The December flood of year-end lists is probably a dream for Excel spreadsheet fanatics and people who enjoy averaging critics' scores. But if you're the type whose eyes glaze over at the mere mention of another list, how do you figure out which albums are overrated and which are hidden gems? We waded through the deluge of year-end lists to bring you a guide to the most notable albums of the year:

The near-universal favorite: The War On Drugs, Lost in the Dream

(The War on Drugs/

Much has been made of The War On Drugs' Adam Granduciel's affinity for all-American rockers like Bruce Springsteen and his undeniably Bob Dylan-esque lyrics. But while those comparisons are apt, they're far from the whole story. The chugging rhythms and reverb-drenched drones that stretch into anthemic guitar lines on The War On Drugs' best album to date sound like Granduciel exorcising his personal demons (a painful breakup, severe depression) in the most triumphant and heartfelt way possible. Lost in the Dream eschews the sad-sack "breakup record" label because it's emancipated by loss instead of fixated on it.

Who liked it: Nearly everybody
Listen: "Red Eyes"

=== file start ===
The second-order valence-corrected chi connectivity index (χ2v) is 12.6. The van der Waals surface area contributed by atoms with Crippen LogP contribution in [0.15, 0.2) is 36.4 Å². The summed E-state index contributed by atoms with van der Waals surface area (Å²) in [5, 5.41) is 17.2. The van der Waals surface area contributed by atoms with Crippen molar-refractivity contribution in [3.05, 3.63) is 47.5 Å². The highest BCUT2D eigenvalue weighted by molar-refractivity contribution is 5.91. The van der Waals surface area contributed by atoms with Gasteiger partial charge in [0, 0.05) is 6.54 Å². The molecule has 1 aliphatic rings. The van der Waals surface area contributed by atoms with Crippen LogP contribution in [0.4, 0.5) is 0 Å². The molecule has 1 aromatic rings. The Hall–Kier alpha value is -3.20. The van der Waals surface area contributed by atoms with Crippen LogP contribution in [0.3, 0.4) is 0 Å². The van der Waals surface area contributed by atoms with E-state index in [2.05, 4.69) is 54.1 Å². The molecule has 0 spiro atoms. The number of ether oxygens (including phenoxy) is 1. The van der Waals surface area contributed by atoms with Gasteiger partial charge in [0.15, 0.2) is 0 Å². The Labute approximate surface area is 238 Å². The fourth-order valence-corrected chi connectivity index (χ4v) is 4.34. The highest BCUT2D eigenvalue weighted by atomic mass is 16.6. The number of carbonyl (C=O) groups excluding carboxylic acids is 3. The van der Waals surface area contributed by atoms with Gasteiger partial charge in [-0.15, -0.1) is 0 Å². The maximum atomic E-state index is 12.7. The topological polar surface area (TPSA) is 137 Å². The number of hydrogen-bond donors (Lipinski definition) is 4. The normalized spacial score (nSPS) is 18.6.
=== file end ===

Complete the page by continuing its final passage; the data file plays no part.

Best album you probably shouldn't play in front of your parents: Run The Jewels, Run The Jewels 2

(Run The Jewels/

Killer Mike and El-P, together known as Run The Jewels, traffic in boisterous vulgarity, inventive smack talk, and subversive social commentary.Their aggressive battle rap is buddy comedy with relentlessly brutal lyrical blows (we'd quote some here, but they're not exactly fit to print). Getting the sh-t verbally kicked out of you for 39 minutes never sounded so fun.

Who liked it: Stereogum (#1), SPIN (#3), A.V. Club (#2)
Listen: "Close Your Eyes (and Count To F--k) feat. Zack de la Rocha"

Best debut album: FKA twigs, LP1

(FKA twigs/

Alternative R&B is a genre that is decidedly of-the-moment. But none of that matters to FKA twigs, who seems to inhabit her music with a confidence that defies the whole concept of genre. Twigs' debut album exudes sexuality, but not in the traditional way: her wisp of a voice sometimes shakes with longing, but other times it shakes with desperation, even menace. After all, this is the artist who made a music video that featured her gyrating over a prisoner being lethally injected. Twigs' uncompromising artistic vision has given us many surprises so far (don't forget this deliciously bizarre Google Glass ad) — and if the LP1 is any indication, we should trust that twigs has plenty in store for us in the years to come.